Mr. Schrotenboer noted that Policy 1.3.2.2 regarding Protection of Existing Property Rights contradicts with Policy 1.4.1.4, which requires residential developments not utilizing the Tiered TDR Program to preserve 50% of gross acreage as open space.  Current regulations only require 5% open space.  Mr. Scott stated that the RALS includes both regulatory and incentive based provisions and this was one of the regulatory provisions that were recommended.  Mr. Scott asked for feedback from the Committee.  Mr. Cautero noted that the EAR recommended changing the existing 5% open space requirement.  Mr. Schrotenboer stated that this is a regulatory requirement and that he is opposed.  Mr. Woodruff recommended that Policy 1.4.1.4 include language that if you choose to use the TDR then you must cluster as described.  Mr. Hutchcraft stated that since this is an overlay, then it shouldn’t regulate but incentivize.

 

Ms. England asked what the buffer requirement to the Caloosahatchee River in reference to Policy 1.3.2.6.  Mr. Woodruff stated there is a Corp of Engineers maintenance easement that is variable width.  Mr. Crocket expressed concern with the language “significant waterways” which could be open for debate.  Mr. Quasius felt that in addition to the Caloosahatchee, other significant waterways in Hendry County are Jack’s Branch and Bee Branch.  Mr. Hutchcraft stated that a Map showing these waterways would be beneficial.  Mr. Woodruff suggested dropping everything after Conservation Lands in the first sentence.

 

Mr. Schrotenboer asked that the Deeds and Covenants language be added to Policy 1.3.3.4.  Mr. Hutchcraft expressed concern about how this would be enforced and questioned putting a language pertaining to the use of another property in a covenant.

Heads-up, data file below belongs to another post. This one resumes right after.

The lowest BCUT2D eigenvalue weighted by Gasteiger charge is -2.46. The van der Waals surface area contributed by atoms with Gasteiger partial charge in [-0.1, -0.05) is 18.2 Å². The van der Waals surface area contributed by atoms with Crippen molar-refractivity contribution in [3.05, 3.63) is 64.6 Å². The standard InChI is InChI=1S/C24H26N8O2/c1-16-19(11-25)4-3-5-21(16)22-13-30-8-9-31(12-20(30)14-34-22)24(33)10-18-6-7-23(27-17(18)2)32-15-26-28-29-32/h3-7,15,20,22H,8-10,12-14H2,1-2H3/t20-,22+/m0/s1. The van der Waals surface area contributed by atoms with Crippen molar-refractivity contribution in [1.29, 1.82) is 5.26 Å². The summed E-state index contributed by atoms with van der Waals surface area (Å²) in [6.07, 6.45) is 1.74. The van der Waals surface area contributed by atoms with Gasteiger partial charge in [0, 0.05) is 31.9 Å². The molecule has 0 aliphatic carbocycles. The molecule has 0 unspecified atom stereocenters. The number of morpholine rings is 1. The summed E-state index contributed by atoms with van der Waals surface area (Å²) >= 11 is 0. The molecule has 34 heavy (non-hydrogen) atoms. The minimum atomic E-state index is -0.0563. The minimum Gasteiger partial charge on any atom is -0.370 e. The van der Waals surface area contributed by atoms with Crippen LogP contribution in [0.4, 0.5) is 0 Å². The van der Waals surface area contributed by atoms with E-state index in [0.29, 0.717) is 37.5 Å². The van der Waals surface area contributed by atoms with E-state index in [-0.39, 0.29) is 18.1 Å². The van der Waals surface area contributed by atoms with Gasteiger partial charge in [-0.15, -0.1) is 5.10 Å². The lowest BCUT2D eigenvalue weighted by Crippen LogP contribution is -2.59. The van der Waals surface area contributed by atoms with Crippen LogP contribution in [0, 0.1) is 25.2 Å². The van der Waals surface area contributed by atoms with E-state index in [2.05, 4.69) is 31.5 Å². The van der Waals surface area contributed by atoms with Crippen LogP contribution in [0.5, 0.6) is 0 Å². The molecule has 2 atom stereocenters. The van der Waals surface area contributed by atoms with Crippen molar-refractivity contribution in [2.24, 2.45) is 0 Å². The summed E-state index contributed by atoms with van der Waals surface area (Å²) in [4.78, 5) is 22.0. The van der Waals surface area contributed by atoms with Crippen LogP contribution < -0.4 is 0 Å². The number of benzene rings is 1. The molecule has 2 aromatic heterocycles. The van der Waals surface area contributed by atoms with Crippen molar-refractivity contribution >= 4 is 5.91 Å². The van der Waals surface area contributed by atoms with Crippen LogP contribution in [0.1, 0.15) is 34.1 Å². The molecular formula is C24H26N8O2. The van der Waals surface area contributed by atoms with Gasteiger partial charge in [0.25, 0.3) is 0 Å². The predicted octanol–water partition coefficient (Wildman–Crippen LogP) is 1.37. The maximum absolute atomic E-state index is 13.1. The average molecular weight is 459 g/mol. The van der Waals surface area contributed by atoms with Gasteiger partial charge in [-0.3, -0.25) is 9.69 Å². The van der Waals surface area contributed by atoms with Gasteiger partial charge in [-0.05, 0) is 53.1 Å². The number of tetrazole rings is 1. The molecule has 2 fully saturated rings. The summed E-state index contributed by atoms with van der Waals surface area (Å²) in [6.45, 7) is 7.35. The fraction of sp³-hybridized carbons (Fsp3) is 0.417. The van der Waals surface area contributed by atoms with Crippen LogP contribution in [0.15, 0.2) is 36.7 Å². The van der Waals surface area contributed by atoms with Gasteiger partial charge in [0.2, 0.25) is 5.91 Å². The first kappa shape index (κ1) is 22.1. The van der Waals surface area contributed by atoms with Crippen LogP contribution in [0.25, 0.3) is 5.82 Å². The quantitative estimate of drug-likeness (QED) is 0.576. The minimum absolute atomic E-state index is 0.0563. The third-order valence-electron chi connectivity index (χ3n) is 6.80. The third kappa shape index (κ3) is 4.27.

Mr. Hutchcraft noted that public access onto a private conservation easement, as encouraged by Policy 1.3.4.1, may not be wanted by the Property Owner.

 

Mr. Hutchcraft stated that Policy 1.3.6.2 should clarify that it pertains to public roads, and is not applicable to private roads or drives used for agriculture or forestry purposes.

 

Ms. England recommended adding conservation subdivisions as a development that would require a Habitat Conservation and Species Management Plan per Policy 1.3.7.2.

 

Mr. Hilliard expressed concern that any “Dark Sky” regulations would affect agricultural endeavors.  Mr. Scott stated that language can be added to limit regulations to non-agricultural development.

 

Mr. Schrotenboer asked if a TDR Bank reference should be incorporated into Policy 1.5.1.1.  Mr. Scott stated he would check to see if there is a separate policy dealing with the possibility of TDR Bank; however, he noted that the Policies only provide the framework for establishing a TDR program.  The details, including the establishment of an acquisition program and county-run TDR bank, would be addressed through separate ordinances.

 

In response to Policy 1.5.2.1, Mr. Hutchcraft noted that language should be added regarding restoration, which can help connect existing natural lands by being the “missing link.”

 

Mr. Schrotenboer asked when could a property owner sell or transfer development rights during review of Policy 1.5.2.2.  Mr. Scott answered that the TDR units, including density bonuses, would need to be reviewed and approved by the County and would be certified, or available to be transferred, once an easement is recorded.  Mr. Schrotenboer noted that Collier County established a “Reverter Clause” that allows for an easement to be removed and density units reestablished on property that does not sell, trade or develop the credits within a specified time period.   Mr. Quasius stated there is a similar policy in regards to Amendment 4.  Mr. Scott stated that would be a good provision to include to this Policy.

 

ITEM 6:      ADJOURNMENT

The meeting adjourned at 4:55 pm.


Hendry County

Rural Lands Ad-Hoc Committee Meeting Minutes

Emergency Medical Services Station, Training Room

1050 Forestry Division Road

LaBelle, FL 33935

 

April 21, 2009

3:00 pm

 

Committee Members Present:      Paul Burchard; Dick Crockett; Sherri Denning; Thomas Duda; Margaret England; Melanie McGahee; Wayne Simmons; Carey Soud; Callie Walker

 

Committee Members Absent: Joe Hilliard; Don Schrotenboer

 

County Staff/Consultants Present: Vince Cautero, Hendry County Administrative Services Director; Chris Scott, RWA, Inc.; Patrick Vanasse, RWA, Inc